If media consideration has matured into a principle of war, the military would be foolish to disregard such issues during planning.21 To do otherwise dooms the military to its traditional position of reacting to the media rather than trying to influence it. Fortunately, we are beginning to put thought into action. Before the U.S. Army 1st Armored Division deployed to Bosnia, MG William Nash planned how he would use the media strategically. His plan included three objectives: to gain and maintain the American public's support, to influence the warring factions to comply with the Dayton Accords, and to make the soldiers feel good about their work.22 To facilitate more consistent media operational planning, public affairs officers should be assigned to planning staffs to provide additional media insights beyond those of the traditional warfighters involved in the planning process.

While we must acknowledge the media's potential influence, the military must nevertheless guard against letting excessive concern over public reaction and media coverage of an event drive the train. If committing troops to a troubled region is in the United States' best interests but counter to public opinion or if a commander's decision to court-martial a soldier is necessary for good order and discipline but certain to draw public criticism, the Army cannot let such concerns stand in the way of doing what is right and necessary. The services must strike a balance between the past practice of ignoring the media and the growing tendency to be consumed by it.

Distinction between media reaction and public opinion. There is an important distinction between media reaction and public opinion. Concern over public opinion is legitimate because the services are responsible to the American people; however, concern over media reaction is questionable. The services like to think that what the press thinks does not matter. Perhaps this thinking stems from a reluctance to acknowledge the media's power to shape public opinion. Few want to confer such power and influence to the media. We want to believe that the public forms its opinion from facts. Sadly, that is not the case.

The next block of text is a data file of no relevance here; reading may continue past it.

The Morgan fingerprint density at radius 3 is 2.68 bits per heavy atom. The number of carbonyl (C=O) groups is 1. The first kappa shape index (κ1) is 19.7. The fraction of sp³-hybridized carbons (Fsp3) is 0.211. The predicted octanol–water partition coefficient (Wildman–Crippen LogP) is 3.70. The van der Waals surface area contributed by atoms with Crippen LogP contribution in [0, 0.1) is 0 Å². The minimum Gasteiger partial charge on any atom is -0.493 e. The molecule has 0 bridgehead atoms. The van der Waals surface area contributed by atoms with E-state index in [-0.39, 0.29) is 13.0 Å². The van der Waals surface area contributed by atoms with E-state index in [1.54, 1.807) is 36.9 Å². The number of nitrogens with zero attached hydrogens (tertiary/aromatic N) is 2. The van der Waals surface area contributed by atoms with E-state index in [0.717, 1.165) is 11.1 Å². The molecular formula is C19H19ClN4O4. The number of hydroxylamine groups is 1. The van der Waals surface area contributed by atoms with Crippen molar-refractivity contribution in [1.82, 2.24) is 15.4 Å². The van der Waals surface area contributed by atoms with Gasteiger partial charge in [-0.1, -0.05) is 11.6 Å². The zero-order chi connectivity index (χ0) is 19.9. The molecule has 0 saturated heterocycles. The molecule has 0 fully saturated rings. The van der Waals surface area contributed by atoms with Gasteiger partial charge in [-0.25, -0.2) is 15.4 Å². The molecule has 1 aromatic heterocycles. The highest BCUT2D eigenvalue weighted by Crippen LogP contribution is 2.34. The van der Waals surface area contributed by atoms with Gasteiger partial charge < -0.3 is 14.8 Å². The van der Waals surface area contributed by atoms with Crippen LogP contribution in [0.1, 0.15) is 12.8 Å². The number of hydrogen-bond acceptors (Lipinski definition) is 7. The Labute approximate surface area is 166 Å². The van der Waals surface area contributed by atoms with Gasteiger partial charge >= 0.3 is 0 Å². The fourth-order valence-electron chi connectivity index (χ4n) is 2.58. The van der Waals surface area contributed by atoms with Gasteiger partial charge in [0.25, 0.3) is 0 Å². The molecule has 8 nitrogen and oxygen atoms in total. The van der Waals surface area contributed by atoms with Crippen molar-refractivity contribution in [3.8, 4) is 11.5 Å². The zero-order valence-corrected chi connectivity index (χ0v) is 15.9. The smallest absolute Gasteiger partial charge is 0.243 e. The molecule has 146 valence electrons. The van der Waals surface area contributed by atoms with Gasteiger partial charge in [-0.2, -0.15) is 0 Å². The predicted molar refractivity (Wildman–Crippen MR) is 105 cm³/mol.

This does not mean we have to surrender public opinion to the influence of the press. The military can influence the general public through direct and indirect channels. The indirect channel is through efforts to influence how the media reports a story to the public. This is a difficult but worthwhile process. The direct route is to go straight to the public, bypassing reporters. The Department of Defense did this quite successfully during Operations Desert Shield and Desert Storm. Secretary of Defense Richard B. Cheney, General Norman Schwarzkopf, and Powell held regular press conferences. Even President George H. Bush stood before the American people to ask for their support for his decision to deploy troops to the Gulf.23 Cheney later explained: "I felt it was important to manage the information flow - not to distort it, but to make certain that we got a lot of information out there so that people knew what we were doing [and] why we were doing it. . . . I did not have a lot of confidence that I could leave that to the press."24 Fortunately, the military has smart people to execute this mission and an extensive public affairs organization that provides the framework for a coordinated effort.

The Cost of Status Quo

The services might jeopardize their own operations security if they do nothing to educate and engage the media. The services do not distrust the media's ability to keep secrets but, rather, fear the media might inadvertently disclose sensitive information.25 The risk of unintentional disclosure increases when inexperienced reporters cover the military and military operations. The media's thirst for exclusive stories exacerbates the problem. Pursuing such stories tempts some reporters to intentionally disclose sensitive or classified information. The military cannot ignore the fact that the media has no counterpart to the military ethos of duty, honor, country; nor does it share the commander's ultimate responsibility for life and death. Consequently, the lives of soldiers, sailors, airmen, and marines may depend on teaching the media about operations security.